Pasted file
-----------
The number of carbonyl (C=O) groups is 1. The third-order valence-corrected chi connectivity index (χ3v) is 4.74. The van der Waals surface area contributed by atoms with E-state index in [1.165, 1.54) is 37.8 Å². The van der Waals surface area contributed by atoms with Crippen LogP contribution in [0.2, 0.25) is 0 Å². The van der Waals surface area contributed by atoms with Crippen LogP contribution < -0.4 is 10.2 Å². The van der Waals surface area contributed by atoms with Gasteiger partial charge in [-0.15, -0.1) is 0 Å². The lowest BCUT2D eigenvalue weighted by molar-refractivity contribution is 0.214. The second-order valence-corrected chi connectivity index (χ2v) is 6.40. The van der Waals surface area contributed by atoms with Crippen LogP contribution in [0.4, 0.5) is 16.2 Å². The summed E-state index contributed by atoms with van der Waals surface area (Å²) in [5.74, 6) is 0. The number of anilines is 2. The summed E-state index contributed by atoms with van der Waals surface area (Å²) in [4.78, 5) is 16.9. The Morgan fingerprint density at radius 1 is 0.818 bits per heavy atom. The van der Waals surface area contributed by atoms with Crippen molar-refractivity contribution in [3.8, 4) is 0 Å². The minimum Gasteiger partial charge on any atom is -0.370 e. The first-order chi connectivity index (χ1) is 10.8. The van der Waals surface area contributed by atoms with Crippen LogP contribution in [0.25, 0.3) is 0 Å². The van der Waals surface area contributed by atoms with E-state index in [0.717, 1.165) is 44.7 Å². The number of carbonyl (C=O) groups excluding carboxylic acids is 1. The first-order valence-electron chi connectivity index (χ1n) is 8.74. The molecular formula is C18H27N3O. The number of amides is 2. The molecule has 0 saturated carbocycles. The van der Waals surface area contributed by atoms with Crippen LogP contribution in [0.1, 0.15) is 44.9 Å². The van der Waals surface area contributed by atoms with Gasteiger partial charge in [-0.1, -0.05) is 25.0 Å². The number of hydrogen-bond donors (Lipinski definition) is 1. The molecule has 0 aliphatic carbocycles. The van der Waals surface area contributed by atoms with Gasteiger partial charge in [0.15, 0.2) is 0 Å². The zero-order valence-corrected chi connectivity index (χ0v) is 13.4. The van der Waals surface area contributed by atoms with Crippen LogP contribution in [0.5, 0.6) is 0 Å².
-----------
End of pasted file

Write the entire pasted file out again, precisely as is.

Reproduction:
The number of carbonyl (C=O) groups is 1. The third-order valence-corrected chi connectivity index (χ3v) is 4.74. The van der Waals surface area contributed by atoms with E-state index in [1.165, 1.54) is 37.8 Å². The van der Waals surface area contributed by atoms with Crippen LogP contribution in [0.2, 0.25) is 0 Å². The van der Waals surface area contributed by atoms with Crippen LogP contribution < -0.4 is 10.2 Å². The van der Waals surface area contributed by atoms with Gasteiger partial charge in [-0.15, -0.1) is 0 Å². The lowest BCUT2D eigenvalue weighted by molar-refractivity contribution is 0.214. The second-order valence-corrected chi connectivity index (χ2v) is 6.40. The van der Waals surface area contributed by atoms with Crippen LogP contribution in [0.4, 0.5) is 16.2 Å². The summed E-state index contributed by atoms with van der Waals surface area (Å²) in [5.74, 6) is 0. The number of anilines is 2. The summed E-state index contributed by atoms with van der Waals surface area (Å²) in [4.78, 5) is 16.9. The Morgan fingerprint density at radius 1 is 0.818 bits per heavy atom. The van der Waals surface area contributed by atoms with Crippen molar-refractivity contribution in [3.8, 4) is 0 Å². The minimum Gasteiger partial charge on any atom is -0.370 e. The first-order chi connectivity index (χ1) is 10.8. The van der Waals surface area contributed by atoms with Crippen LogP contribution in [0.25, 0.3) is 0 Å². The van der Waals surface area contributed by atoms with E-state index in [0.717, 1.165) is 44.7 Å². The number of carbonyl (C=O) groups excluding carboxylic acids is 1. The first-order valence-electron chi connectivity index (χ1n) is 8.74. The molecular formula is C18H27N3O. The number of amides is 2. The molecule has 0 saturated carbocycles. The van der Waals surface area contributed by atoms with Crippen LogP contribution in [0.1, 0.15) is 44.9 Å². The van der Waals surface area contributed by atoms with Gasteiger partial charge in [-0.1, -0.05) is 25.0 Å². The number of hydrogen-bond donors (Lipinski definition) is 1. The molecule has 0 aliphatic carbocycles. The van der Waals surface area contributed by atoms with Gasteiger partial charge in [0.15, 0.2) is 0 Å². The zero-order valence-corrected chi connectivity index (χ0v) is 13.4. The van der Waals surface area contributed by atoms with Crippen LogP contribution in [0.5, 0.6) is 0 Å².